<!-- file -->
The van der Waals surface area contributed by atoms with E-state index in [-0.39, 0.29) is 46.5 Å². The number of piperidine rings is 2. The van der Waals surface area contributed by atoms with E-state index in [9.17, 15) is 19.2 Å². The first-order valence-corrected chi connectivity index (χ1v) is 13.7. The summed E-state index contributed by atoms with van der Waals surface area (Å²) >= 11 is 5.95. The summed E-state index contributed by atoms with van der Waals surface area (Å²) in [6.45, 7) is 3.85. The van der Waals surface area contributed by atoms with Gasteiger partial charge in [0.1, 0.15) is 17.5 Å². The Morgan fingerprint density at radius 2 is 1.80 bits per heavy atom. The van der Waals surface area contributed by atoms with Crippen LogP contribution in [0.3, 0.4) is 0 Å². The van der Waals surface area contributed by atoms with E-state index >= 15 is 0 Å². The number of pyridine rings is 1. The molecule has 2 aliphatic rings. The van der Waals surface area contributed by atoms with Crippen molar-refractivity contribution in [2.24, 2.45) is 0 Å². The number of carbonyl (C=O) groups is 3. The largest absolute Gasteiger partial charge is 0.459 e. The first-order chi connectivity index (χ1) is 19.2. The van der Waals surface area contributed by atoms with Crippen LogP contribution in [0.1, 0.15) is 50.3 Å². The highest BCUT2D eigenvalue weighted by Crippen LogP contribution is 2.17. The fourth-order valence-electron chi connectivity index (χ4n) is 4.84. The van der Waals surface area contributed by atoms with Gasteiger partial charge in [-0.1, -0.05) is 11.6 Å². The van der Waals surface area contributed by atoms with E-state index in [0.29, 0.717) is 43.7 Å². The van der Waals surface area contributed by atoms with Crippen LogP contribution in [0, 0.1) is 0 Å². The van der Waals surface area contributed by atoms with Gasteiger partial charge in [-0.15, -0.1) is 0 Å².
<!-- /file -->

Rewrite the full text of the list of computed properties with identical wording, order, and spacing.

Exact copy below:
The van der Waals surface area contributed by atoms with E-state index in [-0.39, 0.29) is 46.5 Å². The number of piperidine rings is 2. The van der Waals surface area contributed by atoms with E-state index in [9.17, 15) is 19.2 Å². The first-order valence-corrected chi connectivity index (χ1v) is 13.7. The summed E-state index contributed by atoms with van der Waals surface area (Å²) >= 11 is 5.95. The summed E-state index contributed by atoms with van der Waals surface area (Å²) in [6.45, 7) is 3.85. The van der Waals surface area contributed by atoms with Gasteiger partial charge in [0.1, 0.15) is 17.5 Å². The Morgan fingerprint density at radius 2 is 1.80 bits per heavy atom. The van der Waals surface area contributed by atoms with Crippen LogP contribution in [0.3, 0.4) is 0 Å². The van der Waals surface area contributed by atoms with E-state index >= 15 is 0 Å². The number of pyridine rings is 1. The molecule has 2 aliphatic rings. The van der Waals surface area contributed by atoms with Crippen molar-refractivity contribution in [2.24, 2.45) is 0 Å². The number of carbonyl (C=O) groups is 3. The largest absolute Gasteiger partial charge is 0.459 e. The first-order chi connectivity index (χ1) is 19.2. The van der Waals surface area contributed by atoms with Crippen LogP contribution in [0.1, 0.15) is 50.3 Å². The highest BCUT2D eigenvalue weighted by Crippen LogP contribution is 2.17. The fourth-order valence-electron chi connectivity index (χ4n) is 4.84. The van der Waals surface area contributed by atoms with Gasteiger partial charge in [-0.1, -0.05) is 11.6 Å². The van der Waals surface area contributed by atoms with E-state index in [0.29, 0.717) is 43.7 Å². The van der Waals surface area contributed by atoms with Crippen LogP contribution in [0, 0.1) is 0 Å². The van der Waals surface area contributed by atoms with Gasteiger partial charge in [-0.15, -0.1) is 0 Å².